What to know about back pain | Dailytrust

What to know about back pain

Lower back pain

Idemudia felt pain in his lower back, and it was so severe that it affected his daily activities.

He said he visited several hospitals before he was treated by a physiotherapist.

According to Thomas Akingbade, a Clinical Physiotherapist with Central Hospital Benin, the lower back, also called the lumbar region, is the area of the back that starts below the ribcage which supports the weight of the upper body and provides mobility for everyday movements, such as bending and twisting.

“Muscles in the lower back are responsible for flexing and rotating the hips while walking, as well as supporting the spinal column. Nerves in the lower back supply sensation and power the muscles in the pelvis, legs and feet,” he said.

Akingbade explained that most acute lower back pains result from injury to the muscles, ligaments, joints or discs of the lower back, adding that the inflammatory healing response following injury to lower back structures can cause severe pain.

“There is a significant overlap of nerve supply to many of the discs, muscles, ligaments and other spinal structures, and it can be difficult for the brain to accurately sense which is the cause of pain.

“For example, a degenerated or torn lumbar disc can feel the same as a pulled muscle – both creating inflammation and painful muscle spasm in the same area. Muscles and ligaments heal rapidly, while a torn disc may or may not heal but the duration of pain helps determine the cause.

Symptoms

Akingbade said lower back pain can present with a wide variety of symptoms.

“Low back pain may start suddenly, or it could start slowly, possibly coming and going and gradually get worse over time,” he stated.

He said, depending on the underlying cause of the pain, symptoms can be experienced in the following ways:

Pain that is dull or achy and localized to the lower back; stinging, burning pain that moves from the lower back to the back of the thighs, sometimes into the lower legs or feet and can include numbness or tingling sensation.

Others are muscle spasms and tightness in the low back, pelvis and hips, as well as pain that worsens after prolonged sitting or standing among others.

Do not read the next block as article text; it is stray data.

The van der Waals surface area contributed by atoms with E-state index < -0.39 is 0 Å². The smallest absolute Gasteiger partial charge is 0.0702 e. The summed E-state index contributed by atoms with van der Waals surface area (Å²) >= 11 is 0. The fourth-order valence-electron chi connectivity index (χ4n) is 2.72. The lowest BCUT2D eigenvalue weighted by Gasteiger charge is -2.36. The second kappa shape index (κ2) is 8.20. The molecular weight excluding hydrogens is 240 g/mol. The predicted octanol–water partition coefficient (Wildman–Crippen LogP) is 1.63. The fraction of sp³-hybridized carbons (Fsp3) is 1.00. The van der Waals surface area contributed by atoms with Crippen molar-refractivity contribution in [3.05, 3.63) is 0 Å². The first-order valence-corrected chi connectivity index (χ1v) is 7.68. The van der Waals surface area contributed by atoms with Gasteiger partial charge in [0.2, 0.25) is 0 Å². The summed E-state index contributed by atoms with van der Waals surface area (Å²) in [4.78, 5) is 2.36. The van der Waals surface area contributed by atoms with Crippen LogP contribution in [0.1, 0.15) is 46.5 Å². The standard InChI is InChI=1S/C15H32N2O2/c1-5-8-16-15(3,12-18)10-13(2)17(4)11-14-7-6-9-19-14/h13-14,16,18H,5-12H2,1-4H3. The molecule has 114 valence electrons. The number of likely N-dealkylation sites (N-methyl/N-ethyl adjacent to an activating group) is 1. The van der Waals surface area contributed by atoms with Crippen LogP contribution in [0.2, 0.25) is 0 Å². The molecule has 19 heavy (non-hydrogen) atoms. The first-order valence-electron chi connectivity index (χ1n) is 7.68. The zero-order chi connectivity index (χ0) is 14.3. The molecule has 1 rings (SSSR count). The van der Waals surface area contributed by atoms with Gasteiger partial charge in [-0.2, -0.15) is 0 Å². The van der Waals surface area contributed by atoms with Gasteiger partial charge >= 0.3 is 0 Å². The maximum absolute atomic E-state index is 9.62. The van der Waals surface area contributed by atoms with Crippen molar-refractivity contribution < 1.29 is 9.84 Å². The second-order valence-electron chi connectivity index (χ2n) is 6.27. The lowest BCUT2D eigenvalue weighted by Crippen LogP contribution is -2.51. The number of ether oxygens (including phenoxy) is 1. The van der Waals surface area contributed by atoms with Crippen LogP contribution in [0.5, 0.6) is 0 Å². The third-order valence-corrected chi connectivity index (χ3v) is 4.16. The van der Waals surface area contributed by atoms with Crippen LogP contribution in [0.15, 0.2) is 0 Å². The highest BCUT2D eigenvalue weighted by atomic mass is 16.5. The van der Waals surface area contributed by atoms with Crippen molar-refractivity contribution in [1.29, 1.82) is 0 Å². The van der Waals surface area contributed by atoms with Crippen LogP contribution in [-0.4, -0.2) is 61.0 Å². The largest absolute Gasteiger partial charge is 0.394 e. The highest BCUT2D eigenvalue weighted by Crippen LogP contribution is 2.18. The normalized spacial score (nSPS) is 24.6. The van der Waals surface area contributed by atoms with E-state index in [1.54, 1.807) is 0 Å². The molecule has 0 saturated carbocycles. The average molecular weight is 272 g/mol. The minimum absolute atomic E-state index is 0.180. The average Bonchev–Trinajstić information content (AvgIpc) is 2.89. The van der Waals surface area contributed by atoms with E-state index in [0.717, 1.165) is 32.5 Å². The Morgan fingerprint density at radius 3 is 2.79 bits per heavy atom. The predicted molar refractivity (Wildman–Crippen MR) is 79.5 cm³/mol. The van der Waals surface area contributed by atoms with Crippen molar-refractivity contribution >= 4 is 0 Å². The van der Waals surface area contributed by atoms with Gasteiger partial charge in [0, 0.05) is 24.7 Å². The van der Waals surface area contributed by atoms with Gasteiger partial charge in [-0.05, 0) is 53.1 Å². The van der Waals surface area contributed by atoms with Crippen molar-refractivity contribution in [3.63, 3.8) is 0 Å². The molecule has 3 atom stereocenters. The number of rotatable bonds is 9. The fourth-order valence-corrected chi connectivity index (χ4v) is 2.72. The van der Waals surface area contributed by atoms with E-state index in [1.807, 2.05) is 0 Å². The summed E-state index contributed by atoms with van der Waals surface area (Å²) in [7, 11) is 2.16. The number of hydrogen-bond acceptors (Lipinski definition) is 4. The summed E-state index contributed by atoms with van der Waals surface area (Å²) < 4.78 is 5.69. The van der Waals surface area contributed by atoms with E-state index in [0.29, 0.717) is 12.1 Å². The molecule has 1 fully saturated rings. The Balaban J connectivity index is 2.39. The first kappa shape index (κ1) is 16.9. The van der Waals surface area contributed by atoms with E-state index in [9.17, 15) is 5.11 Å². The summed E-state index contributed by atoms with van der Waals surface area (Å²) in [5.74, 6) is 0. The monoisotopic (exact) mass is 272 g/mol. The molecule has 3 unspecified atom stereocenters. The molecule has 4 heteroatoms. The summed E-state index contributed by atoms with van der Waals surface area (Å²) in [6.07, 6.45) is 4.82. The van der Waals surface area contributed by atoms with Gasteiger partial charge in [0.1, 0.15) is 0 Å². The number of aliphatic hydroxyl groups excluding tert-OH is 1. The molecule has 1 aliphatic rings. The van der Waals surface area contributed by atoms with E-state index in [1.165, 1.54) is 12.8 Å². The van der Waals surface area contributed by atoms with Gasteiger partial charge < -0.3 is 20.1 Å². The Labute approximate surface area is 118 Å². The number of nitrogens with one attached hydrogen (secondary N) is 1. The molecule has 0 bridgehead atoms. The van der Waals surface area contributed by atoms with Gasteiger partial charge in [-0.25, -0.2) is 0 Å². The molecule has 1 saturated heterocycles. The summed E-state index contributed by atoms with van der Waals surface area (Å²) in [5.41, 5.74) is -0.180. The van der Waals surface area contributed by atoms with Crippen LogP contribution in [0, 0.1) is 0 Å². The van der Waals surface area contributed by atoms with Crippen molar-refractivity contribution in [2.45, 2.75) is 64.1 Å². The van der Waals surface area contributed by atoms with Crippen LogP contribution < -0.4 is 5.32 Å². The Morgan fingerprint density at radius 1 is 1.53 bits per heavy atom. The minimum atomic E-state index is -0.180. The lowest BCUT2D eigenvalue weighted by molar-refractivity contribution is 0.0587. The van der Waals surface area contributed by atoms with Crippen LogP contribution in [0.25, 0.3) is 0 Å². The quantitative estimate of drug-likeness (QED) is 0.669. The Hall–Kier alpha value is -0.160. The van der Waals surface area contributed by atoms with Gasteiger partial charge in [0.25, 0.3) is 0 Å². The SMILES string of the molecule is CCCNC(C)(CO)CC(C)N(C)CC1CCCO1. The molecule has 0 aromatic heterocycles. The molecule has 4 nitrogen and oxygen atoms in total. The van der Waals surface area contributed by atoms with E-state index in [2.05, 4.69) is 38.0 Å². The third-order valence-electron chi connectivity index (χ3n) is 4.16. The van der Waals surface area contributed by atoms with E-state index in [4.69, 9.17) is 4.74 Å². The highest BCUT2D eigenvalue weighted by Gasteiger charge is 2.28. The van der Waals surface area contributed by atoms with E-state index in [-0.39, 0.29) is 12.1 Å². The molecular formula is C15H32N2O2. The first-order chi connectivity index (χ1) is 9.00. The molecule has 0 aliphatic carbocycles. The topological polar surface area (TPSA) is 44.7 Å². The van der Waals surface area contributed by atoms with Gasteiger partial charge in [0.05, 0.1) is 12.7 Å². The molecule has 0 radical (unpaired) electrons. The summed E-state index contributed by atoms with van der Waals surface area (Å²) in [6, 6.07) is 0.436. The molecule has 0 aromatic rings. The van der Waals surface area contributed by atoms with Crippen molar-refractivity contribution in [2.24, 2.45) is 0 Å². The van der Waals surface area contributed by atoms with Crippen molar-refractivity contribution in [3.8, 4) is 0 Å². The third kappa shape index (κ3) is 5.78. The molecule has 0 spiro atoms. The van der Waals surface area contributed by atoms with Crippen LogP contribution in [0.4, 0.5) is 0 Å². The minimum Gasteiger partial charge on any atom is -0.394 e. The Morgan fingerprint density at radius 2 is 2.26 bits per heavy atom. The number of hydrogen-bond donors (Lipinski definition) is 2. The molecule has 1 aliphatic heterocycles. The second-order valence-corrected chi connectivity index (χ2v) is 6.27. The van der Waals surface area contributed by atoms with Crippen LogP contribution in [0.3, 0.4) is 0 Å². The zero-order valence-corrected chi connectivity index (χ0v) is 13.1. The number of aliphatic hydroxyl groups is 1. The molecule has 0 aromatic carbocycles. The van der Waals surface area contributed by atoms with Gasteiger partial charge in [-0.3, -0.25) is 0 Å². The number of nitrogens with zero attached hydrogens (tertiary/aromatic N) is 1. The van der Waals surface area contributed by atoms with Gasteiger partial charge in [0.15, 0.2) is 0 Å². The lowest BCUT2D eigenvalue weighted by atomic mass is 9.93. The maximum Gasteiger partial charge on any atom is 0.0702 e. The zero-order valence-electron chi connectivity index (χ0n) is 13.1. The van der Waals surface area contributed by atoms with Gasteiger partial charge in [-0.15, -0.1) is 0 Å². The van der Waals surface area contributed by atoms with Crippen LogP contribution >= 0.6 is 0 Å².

He said there are three types of lower back pains, namely acute pains, subacute and chronic.

“Acute pain is the type of pain that typically comes on suddenly and lasts for a few days or weeks, and is considered a normal response of the body to injury or tissue damage. It gradually subsides as the body heals.

“Subacute lower back pain often lasts between six weeks to months and is usually mechanical in nature (such as a muscle strain or joint pain). It is prolonged.

“Chronic lower back pain, usually defined as lower back pain, can last up to over three months. This type of pain is usually severe, does not respond to initial treatments, and requires thorough medical intervention to determine the exact source of the pain,” he said.

The physiotherapist said the predisposing factors that may lead to lower back pain include athletic activity, heavy lifting, throwing, moving luggage, traumatic injury, kidney infection, pregnancy, osteoporosis, enlarged prostate, ovarian cyst and ageing.

Diagnosis

Akingbade explained that the diagnosis involves a review of the history of the illness and underlying medical conditions as well as a physical examination.

He said, “It is essential that a complete story of the back pain be reviewed, including injury history, aggravating and alleviating conditions, associated pain symptoms (fever, numbness, tingling, incontinence, etc.), as well as the duration and progression of symptoms.”

Aside from routine abdomen and extremity evaluations, rectal and pelvic examinations, other tests may include blood and urine tests, plain film X-ray tests, magnetic resonance imaging (MRI) and tests of nerves and muscles, using Electromyograph (EMG) and Nerve Conduction Velocities (NCV) check.

Management

Akingbade noted that the first line of management for lower back pain is self-care remedies, which include a cold pack (if the pain is excruciating), heat pack, topical analgesics, avoiding re-injury, eliminating heavy lifting, mild massage, bed rest and taking over-the-counter pain-relieving medications.

He cautioned that massaging using the palm or heel of the foot to exert deeper pressure on the painful lower back or sharp, extreme and sudden twisting, which elicit snapping or cracking sound of the lower spine, must not be applied, as these may lead to permanent injury of the lower back structures.

“If the pain persists or becomes more severe after a few days of applying self-care remedies, one must consult a medical doctor or physiotherapist,” he said.

The expert said the treatment outcomes for lower back pain depends on its precise cause, noting that acute strain injuries generally heal entirely with minimal treatment while bony abnormalities that are irritating the spinal cord may require significant surgical repair and the outcome depends on the surgical result.

He added that long-term optimal results often involved medical rehabilitation programmes that involve physiotherapists.

He said the only prevention of lower back pain is avoiding injury to the lower back. Additionally, conditioning exercise programmes designed to strengthen the lumbar area and adjacent tissues can help to minimize risk of injury to the lower back.

“Specific programmes to relieve and prevent back pain can be designed with the help of physiotherapists and other healthcare professionals,” he said.